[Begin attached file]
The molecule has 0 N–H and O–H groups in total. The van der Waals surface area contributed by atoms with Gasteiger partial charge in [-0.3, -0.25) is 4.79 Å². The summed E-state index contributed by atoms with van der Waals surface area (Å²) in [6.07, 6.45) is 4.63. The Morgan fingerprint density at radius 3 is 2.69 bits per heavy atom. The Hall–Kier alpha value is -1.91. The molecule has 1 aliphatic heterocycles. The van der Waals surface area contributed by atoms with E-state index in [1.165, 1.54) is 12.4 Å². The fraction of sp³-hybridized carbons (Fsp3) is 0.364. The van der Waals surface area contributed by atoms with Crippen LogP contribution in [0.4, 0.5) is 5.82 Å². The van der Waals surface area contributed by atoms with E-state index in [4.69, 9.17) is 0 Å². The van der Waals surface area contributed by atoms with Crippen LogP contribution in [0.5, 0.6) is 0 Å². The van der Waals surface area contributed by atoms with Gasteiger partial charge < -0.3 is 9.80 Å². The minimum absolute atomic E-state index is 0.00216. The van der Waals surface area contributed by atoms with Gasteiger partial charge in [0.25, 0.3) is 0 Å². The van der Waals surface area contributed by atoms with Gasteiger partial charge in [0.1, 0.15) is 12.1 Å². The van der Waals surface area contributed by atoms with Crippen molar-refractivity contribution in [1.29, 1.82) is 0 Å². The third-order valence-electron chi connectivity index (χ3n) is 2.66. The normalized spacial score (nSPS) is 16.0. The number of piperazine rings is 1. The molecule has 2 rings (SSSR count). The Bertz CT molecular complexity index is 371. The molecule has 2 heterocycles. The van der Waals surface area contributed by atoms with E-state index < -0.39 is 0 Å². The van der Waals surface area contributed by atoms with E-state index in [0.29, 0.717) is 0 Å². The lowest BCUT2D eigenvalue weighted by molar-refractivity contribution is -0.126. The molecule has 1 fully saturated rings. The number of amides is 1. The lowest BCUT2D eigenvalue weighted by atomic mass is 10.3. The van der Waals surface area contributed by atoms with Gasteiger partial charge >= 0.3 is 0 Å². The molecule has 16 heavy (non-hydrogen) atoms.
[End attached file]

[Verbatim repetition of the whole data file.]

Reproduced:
The molecule has 0 N–H and O–H groups in total. The van der Waals surface area contributed by atoms with Gasteiger partial charge in [-0.3, -0.25) is 4.79 Å². The summed E-state index contributed by atoms with van der Waals surface area (Å²) in [6.07, 6.45) is 4.63. The Morgan fingerprint density at radius 3 is 2.69 bits per heavy atom. The Hall–Kier alpha value is -1.91. The molecule has 1 aliphatic heterocycles. The van der Waals surface area contributed by atoms with E-state index in [1.165, 1.54) is 12.4 Å². The fraction of sp³-hybridized carbons (Fsp3) is 0.364. The van der Waals surface area contributed by atoms with Crippen LogP contribution in [0.4, 0.5) is 5.82 Å². The van der Waals surface area contributed by atoms with E-state index in [4.69, 9.17) is 0 Å². The van der Waals surface area contributed by atoms with Crippen LogP contribution in [0.5, 0.6) is 0 Å². The van der Waals surface area contributed by atoms with Gasteiger partial charge < -0.3 is 9.80 Å². The minimum absolute atomic E-state index is 0.00216. The van der Waals surface area contributed by atoms with Gasteiger partial charge in [0.25, 0.3) is 0 Å². The van der Waals surface area contributed by atoms with Gasteiger partial charge in [0.1, 0.15) is 12.1 Å². The van der Waals surface area contributed by atoms with Crippen molar-refractivity contribution in [1.29, 1.82) is 0 Å². The third-order valence-electron chi connectivity index (χ3n) is 2.66. The normalized spacial score (nSPS) is 16.0. The number of piperazine rings is 1. The molecule has 2 rings (SSSR count). The Bertz CT molecular complexity index is 371. The molecule has 2 heterocycles. The van der Waals surface area contributed by atoms with E-state index < -0.39 is 0 Å². The van der Waals surface area contributed by atoms with E-state index in [0.29, 0.717) is 0 Å². The lowest BCUT2D eigenvalue weighted by molar-refractivity contribution is -0.126. The molecule has 1 fully saturated rings. The number of amides is 1. The lowest BCUT2D eigenvalue weighted by atomic mass is 10.3. The van der Waals surface area contributed by atoms with Gasteiger partial charge >= 0.3 is 0 Å². The molecule has 16 heavy (non-hydrogen) atoms.